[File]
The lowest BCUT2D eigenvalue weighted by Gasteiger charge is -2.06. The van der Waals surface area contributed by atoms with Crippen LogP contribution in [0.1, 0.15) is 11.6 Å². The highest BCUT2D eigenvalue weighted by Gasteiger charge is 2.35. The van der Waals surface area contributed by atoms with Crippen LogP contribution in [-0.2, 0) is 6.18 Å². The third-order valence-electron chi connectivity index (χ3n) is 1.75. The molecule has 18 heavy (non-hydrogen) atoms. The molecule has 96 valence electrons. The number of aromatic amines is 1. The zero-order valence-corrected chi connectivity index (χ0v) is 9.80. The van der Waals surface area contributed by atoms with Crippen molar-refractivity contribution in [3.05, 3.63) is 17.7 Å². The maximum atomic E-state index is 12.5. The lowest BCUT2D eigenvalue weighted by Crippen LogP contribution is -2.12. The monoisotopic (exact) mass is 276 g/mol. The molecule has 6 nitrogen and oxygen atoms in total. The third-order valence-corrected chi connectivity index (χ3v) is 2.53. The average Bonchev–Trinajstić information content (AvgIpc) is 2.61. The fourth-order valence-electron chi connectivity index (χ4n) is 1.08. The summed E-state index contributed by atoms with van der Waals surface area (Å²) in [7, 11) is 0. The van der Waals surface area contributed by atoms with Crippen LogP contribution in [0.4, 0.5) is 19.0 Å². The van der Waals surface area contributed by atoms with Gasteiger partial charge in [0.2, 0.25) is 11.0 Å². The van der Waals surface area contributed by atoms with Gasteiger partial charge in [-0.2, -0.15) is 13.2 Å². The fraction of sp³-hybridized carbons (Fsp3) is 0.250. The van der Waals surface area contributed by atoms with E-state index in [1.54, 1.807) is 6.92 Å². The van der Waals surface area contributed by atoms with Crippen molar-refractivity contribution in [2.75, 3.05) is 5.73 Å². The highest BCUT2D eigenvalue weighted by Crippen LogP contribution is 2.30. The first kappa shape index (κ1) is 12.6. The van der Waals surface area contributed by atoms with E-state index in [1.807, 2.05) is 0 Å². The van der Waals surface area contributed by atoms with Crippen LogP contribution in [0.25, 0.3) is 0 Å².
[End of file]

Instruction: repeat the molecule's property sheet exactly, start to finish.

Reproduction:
The lowest BCUT2D eigenvalue weighted by Gasteiger charge is -2.06. The van der Waals surface area contributed by atoms with Crippen LogP contribution in [0.1, 0.15) is 11.6 Å². The highest BCUT2D eigenvalue weighted by Gasteiger charge is 2.35. The van der Waals surface area contributed by atoms with Crippen LogP contribution in [-0.2, 0) is 6.18 Å². The third-order valence-electron chi connectivity index (χ3n) is 1.75. The molecule has 18 heavy (non-hydrogen) atoms. The molecule has 96 valence electrons. The number of aromatic amines is 1. The zero-order valence-corrected chi connectivity index (χ0v) is 9.80. The van der Waals surface area contributed by atoms with Crippen molar-refractivity contribution in [3.05, 3.63) is 17.7 Å². The maximum atomic E-state index is 12.5. The lowest BCUT2D eigenvalue weighted by Crippen LogP contribution is -2.12. The monoisotopic (exact) mass is 276 g/mol. The molecule has 6 nitrogen and oxygen atoms in total. The third-order valence-corrected chi connectivity index (χ3v) is 2.53. The average Bonchev–Trinajstić information content (AvgIpc) is 2.61. The fourth-order valence-electron chi connectivity index (χ4n) is 1.08. The summed E-state index contributed by atoms with van der Waals surface area (Å²) in [7, 11) is 0. The van der Waals surface area contributed by atoms with Crippen LogP contribution in [0.4, 0.5) is 19.0 Å². The van der Waals surface area contributed by atoms with Gasteiger partial charge in [0.2, 0.25) is 11.0 Å². The van der Waals surface area contributed by atoms with Gasteiger partial charge in [-0.2, -0.15) is 13.2 Å². The fraction of sp³-hybridized carbons (Fsp3) is 0.250. The van der Waals surface area contributed by atoms with E-state index in [1.54, 1.807) is 6.92 Å². The van der Waals surface area contributed by atoms with Crippen molar-refractivity contribution in [2.75, 3.05) is 5.73 Å². The highest BCUT2D eigenvalue weighted by Crippen LogP contribution is 2.30. The first kappa shape index (κ1) is 12.6. The van der Waals surface area contributed by atoms with E-state index in [1.807, 2.05) is 0 Å². The van der Waals surface area contributed by atoms with Crippen LogP contribution in [0.25, 0.3) is 0 Å².